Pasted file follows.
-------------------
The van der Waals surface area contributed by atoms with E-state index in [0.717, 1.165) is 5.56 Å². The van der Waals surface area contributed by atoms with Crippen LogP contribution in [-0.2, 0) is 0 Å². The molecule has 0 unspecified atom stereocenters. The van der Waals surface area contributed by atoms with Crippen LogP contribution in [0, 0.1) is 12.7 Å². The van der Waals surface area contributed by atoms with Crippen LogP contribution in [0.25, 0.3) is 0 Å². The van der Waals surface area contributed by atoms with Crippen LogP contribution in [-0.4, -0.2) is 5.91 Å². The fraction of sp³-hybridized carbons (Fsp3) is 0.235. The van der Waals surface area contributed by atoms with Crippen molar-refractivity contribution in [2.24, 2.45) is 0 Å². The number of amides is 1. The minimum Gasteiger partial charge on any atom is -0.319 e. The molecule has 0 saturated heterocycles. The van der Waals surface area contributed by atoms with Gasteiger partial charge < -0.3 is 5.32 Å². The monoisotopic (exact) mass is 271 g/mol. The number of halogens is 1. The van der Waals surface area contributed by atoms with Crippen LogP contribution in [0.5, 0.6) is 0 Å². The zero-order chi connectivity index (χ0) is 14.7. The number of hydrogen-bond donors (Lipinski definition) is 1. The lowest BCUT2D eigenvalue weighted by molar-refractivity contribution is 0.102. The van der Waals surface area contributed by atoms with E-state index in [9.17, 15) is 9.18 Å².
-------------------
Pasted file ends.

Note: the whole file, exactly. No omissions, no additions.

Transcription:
The van der Waals surface area contributed by atoms with E-state index in [0.717, 1.165) is 5.56 Å². The van der Waals surface area contributed by atoms with Crippen LogP contribution in [-0.2, 0) is 0 Å². The molecule has 0 unspecified atom stereocenters. The van der Waals surface area contributed by atoms with Crippen LogP contribution in [0, 0.1) is 12.7 Å². The van der Waals surface area contributed by atoms with Crippen LogP contribution in [0.25, 0.3) is 0 Å². The van der Waals surface area contributed by atoms with Crippen LogP contribution in [-0.4, -0.2) is 5.91 Å². The fraction of sp³-hybridized carbons (Fsp3) is 0.235. The van der Waals surface area contributed by atoms with Crippen molar-refractivity contribution in [2.24, 2.45) is 0 Å². The number of amides is 1. The minimum Gasteiger partial charge on any atom is -0.319 e. The molecule has 0 saturated heterocycles. The van der Waals surface area contributed by atoms with Gasteiger partial charge < -0.3 is 5.32 Å². The monoisotopic (exact) mass is 271 g/mol. The number of halogens is 1. The van der Waals surface area contributed by atoms with Crippen LogP contribution in [0.5, 0.6) is 0 Å². The zero-order chi connectivity index (χ0) is 14.7. The number of hydrogen-bond donors (Lipinski definition) is 1. The lowest BCUT2D eigenvalue weighted by molar-refractivity contribution is 0.102. The van der Waals surface area contributed by atoms with E-state index in [9.17, 15) is 9.18 Å².